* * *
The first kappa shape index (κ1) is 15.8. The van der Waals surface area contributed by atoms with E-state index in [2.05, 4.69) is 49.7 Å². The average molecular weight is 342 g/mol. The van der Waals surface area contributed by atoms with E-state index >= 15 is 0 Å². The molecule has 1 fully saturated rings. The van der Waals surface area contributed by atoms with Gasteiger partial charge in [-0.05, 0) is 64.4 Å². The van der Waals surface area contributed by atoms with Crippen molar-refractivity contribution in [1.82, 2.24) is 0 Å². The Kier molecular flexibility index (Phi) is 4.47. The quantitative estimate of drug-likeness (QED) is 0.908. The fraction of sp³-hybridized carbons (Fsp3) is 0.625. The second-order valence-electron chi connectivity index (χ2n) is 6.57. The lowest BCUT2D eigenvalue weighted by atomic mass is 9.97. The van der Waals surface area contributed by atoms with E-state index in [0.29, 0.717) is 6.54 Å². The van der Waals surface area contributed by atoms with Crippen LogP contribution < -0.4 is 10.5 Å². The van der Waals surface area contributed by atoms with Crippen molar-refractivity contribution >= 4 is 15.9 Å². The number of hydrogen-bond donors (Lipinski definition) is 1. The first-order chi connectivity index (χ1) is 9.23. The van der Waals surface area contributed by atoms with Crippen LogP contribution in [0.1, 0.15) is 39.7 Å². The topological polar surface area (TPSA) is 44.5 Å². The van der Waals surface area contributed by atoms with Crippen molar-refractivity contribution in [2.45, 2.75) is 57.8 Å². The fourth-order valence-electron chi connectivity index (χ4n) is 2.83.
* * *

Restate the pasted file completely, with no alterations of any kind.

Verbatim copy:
The first kappa shape index (κ1) is 15.8. The van der Waals surface area contributed by atoms with E-state index in [2.05, 4.69) is 49.7 Å². The average molecular weight is 342 g/mol. The van der Waals surface area contributed by atoms with E-state index >= 15 is 0 Å². The molecule has 1 fully saturated rings. The van der Waals surface area contributed by atoms with Gasteiger partial charge in [-0.05, 0) is 64.4 Å². The van der Waals surface area contributed by atoms with Crippen molar-refractivity contribution in [1.82, 2.24) is 0 Å². The Kier molecular flexibility index (Phi) is 4.47. The quantitative estimate of drug-likeness (QED) is 0.908. The fraction of sp³-hybridized carbons (Fsp3) is 0.625. The second-order valence-electron chi connectivity index (χ2n) is 6.57. The lowest BCUT2D eigenvalue weighted by atomic mass is 9.97. The van der Waals surface area contributed by atoms with E-state index in [0.29, 0.717) is 6.54 Å². The van der Waals surface area contributed by atoms with Crippen LogP contribution < -0.4 is 10.5 Å². The van der Waals surface area contributed by atoms with Crippen molar-refractivity contribution >= 4 is 15.9 Å². The number of hydrogen-bond donors (Lipinski definition) is 1. The first-order chi connectivity index (χ1) is 9.23. The van der Waals surface area contributed by atoms with Crippen LogP contribution in [0.1, 0.15) is 39.7 Å². The topological polar surface area (TPSA) is 44.5 Å². The van der Waals surface area contributed by atoms with Crippen molar-refractivity contribution in [2.45, 2.75) is 57.8 Å². The fourth-order valence-electron chi connectivity index (χ4n) is 2.83.